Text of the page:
Deciduous forests have a single tree story made up of primarily coniferous trees, and a dense xerophytic brushy story of mainly rubiaceae, euforbiaceae, mirtaceae and melastomataceae. A herbaceous story with a few epiphytes is also present, primarily from the genus Tillandsia, and lianas. In the east province of Pinar del Río, particularly on the plateau of Cajálbana and Arenas Blancas and Isla de la Juventud the predominant trees are pino macho (Pinus caribaea var. caribaea), which may reach heights of up to 30 m, and pino hembra (Pinus tropicalis) in addition to other species such as peralejo (Byrsonima crassifolia), palma barrigona (Colpothrinax wrightii), icaco (Chrysobalanus icaco var. hellocarpus), encino, also with ectomycorrhizae (Quercus cubana), Calophyllum pinetorum, Erythroxylum minutifolium, Phania cajalbanica, Vaccinium cubense, Hyperbaena columbica, Clusia rosea, Aristida spp. and Andropogon spp. Palms of the genus Copernicia and the yuraguano (Coccothrinax yuraguana) are particularly distinctive. There is a pine grove with a predominance of Pinus caribaea var. caribaea that develops over ferritic soils in the province of Pinar del Río with an undergrowth rich in endemic species (such as in the Cajálbana plateau) and a mixed pine grove, with Pinus caribaea var. caribaea and Pinus tropicalis that develops over oligotrophic quartzitic yellow soils and can be associated with Quercus oleoides ssp. sagraeana and is located in northern Pinar del Río province and Isla de la Juventud with its quartzitic white sands. In addition, on the southern side of the Cajálbana plateau a type of dry pine grove develops on rocky substrates, including pines, thorny scrublands and the endemic succulent Agave cajalbanenesis. In the pine forests of eastern Cuba the pino de la Maestra (Pinus maestrensis) predominates in the Sierra Maestra developing on landslide areas over granitic rock and the pino de Mayarí (Pinus cubensis) predominates in the Sierras del Norte in the east (Nipe-Sagua-Baracoa). Some accompanying species in these forests are the griñapo (Dracaena cubensis), Eupatorium spp., Myrtus spp., Baccharis spp., Jacaranda arborea and Eugenia pinetorum. These forests have many taxons that show a geographic vicariance with the pine trees in the western part of the country (Capote et al 1992). In the east, this type of forest reaches higher elevations and can be found at 800-1800 m ASL where there are also elements of the rainforest with an abundance of ferns. The pine forests that were deforested in the past have a more open canopy, the brushy story is dominated by Comocladia dentata, and grasses, lianas and epiphytes are poorly represented (Bisse 1988; Davis et al. 1997).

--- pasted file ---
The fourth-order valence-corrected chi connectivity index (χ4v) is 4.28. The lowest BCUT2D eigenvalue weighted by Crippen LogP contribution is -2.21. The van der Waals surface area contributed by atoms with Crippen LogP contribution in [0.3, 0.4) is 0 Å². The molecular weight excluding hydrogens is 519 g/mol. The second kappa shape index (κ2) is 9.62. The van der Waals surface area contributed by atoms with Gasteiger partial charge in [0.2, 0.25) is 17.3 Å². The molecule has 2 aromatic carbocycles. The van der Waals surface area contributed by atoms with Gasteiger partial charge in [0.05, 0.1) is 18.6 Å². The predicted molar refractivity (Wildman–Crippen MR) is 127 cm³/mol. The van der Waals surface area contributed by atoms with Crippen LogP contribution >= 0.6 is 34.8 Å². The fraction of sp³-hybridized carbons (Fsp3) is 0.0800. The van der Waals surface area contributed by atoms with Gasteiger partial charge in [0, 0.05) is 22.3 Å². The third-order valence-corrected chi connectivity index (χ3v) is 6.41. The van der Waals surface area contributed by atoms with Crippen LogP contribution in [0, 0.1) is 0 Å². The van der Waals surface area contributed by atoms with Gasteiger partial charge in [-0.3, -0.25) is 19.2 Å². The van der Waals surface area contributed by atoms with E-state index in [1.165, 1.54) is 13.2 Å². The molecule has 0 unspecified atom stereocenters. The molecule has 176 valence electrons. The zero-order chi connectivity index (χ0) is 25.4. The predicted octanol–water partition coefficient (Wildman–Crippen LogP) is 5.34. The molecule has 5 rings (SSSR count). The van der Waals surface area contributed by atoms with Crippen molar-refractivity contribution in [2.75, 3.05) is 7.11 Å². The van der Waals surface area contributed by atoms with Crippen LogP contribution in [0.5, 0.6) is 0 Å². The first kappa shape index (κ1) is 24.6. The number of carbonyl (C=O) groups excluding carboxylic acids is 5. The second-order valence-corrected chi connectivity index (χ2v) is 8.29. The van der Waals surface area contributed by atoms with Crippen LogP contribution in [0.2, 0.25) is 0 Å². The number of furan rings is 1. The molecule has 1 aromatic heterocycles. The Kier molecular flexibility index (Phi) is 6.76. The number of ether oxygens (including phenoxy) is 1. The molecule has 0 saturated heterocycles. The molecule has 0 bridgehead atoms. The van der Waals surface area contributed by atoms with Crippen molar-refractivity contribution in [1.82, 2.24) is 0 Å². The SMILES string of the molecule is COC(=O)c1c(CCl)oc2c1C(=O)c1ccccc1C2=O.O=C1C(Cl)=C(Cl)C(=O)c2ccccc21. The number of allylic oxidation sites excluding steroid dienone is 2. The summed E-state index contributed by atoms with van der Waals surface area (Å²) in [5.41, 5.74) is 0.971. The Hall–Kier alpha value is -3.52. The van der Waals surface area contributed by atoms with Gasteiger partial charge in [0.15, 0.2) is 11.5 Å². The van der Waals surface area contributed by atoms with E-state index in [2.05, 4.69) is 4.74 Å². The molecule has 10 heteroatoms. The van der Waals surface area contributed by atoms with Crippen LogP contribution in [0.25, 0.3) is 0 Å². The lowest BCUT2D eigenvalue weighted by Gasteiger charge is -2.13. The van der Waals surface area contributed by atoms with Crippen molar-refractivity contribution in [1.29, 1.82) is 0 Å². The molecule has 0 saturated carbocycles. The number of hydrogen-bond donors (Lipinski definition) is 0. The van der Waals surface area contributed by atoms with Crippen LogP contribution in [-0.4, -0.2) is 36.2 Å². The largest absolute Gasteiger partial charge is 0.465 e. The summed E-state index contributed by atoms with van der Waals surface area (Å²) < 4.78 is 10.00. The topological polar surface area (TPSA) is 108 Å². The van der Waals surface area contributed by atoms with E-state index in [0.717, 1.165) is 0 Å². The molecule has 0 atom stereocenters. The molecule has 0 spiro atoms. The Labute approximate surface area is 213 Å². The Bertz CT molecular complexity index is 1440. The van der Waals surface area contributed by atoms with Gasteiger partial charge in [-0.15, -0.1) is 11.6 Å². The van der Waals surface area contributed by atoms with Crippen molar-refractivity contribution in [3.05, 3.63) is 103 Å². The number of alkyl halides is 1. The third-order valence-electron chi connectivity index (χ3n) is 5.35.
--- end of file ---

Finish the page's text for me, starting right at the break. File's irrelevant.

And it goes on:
Biodiversity Features